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Teaching Children About Personal Finance

I’m in full agreement with teaching children about personal finance. Financial responsibility does not begin when you make a few mistakes and then decide to correct them. It begins when you have a clear understanding about the consequences of your actions and you are knowledgeable about the choices that you have. And the best way to do that is to ensure that your child is taught these basics at a very young age.

I’ve always believed that there should be some type of life skills classes in schools with at least one module that covers personal finance.  Children should be taught all of the personal finance basics. This includes teaching children about needs, wants, opportunity costs, methods of saving, types of savings account, the different types of taxes and how to file income taxes.

So the question is not “should we be teaching children about personal finance”. The questions are “what can we teach children about personal finance and where should we begin.” The methods and tools used to teach about personal finance will depend on the age group that you are targeting.

If your child’s school does not have a personal finance class, here are some things that you can do at home.

Personal Finance for Young Children

Children are very perceptive at a young age and there are many opportunities for them to learn about personal finance even before they begin school. For children between ages three and twelve, you will have to introduce them to essential personal finance terms and concepts.

You can begin by teaching them the difference between needs and wants. This can be done by using a story to explain what needs and wants are. The use of visual aids to accompany the story are encouraged because they appeal to various types of learners. Also use examples that they can relate to by using them as the subject of the story.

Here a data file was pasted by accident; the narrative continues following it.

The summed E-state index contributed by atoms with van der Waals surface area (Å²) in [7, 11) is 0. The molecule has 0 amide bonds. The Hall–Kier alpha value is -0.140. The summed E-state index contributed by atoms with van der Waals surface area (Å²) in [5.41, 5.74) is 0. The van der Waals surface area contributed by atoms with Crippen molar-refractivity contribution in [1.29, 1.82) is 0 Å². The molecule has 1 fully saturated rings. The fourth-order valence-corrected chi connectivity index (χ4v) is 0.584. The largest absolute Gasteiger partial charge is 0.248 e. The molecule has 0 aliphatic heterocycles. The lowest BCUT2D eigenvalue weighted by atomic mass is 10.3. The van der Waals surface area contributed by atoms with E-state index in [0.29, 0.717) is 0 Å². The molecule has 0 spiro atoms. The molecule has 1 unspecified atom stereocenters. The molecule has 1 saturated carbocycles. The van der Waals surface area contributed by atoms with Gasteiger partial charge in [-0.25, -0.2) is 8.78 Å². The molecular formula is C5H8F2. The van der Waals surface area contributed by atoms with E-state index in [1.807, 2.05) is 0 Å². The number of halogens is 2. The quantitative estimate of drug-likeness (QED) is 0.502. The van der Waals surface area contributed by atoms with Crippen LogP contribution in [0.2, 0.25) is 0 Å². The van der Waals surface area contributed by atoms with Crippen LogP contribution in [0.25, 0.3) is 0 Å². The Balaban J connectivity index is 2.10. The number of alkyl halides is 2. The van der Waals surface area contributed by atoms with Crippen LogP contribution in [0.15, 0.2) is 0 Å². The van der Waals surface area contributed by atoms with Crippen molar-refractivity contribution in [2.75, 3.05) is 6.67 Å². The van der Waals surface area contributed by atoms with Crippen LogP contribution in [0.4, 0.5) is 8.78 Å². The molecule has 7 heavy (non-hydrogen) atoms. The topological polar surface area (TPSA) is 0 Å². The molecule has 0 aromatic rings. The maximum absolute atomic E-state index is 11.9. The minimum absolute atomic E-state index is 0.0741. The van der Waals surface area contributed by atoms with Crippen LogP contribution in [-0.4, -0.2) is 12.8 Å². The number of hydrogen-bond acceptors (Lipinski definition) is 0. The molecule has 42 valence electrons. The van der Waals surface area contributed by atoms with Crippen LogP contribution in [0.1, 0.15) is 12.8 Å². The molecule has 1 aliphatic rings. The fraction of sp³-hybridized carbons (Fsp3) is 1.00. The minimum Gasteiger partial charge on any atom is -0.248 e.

Another cool tip is to introduce children to saving versus spending by using a piggy bank. Explain the differences between saving and spending and the benefits and consequences of each. This is also a good time to introduce them to savings goals. When I was younger, I had a piggy bank that I was determined to fill with coins

Games are another way to teach children about personal finance. I’ve always loved monopoly. Not only is it a great financial game, it’s an excellent tool that can teach important personal finance lessons. If you will be using monopoly to teach your child about personal finance, focus on the benefits of keeping cash on hand, being patient with money and how to monitor cash flow.

Personal Finance for Teens

By the time your child hits the teenage years, he or she should have a basic knowledge of personal finance. Needs and wants and saving and spending concepts should be easy to understand and should be in practice. Teaching children about personal finance at this age, forms the foundation for more advanced terms such as credit and debit, interest rates, saving for retirement and how to save for long term and short term goals.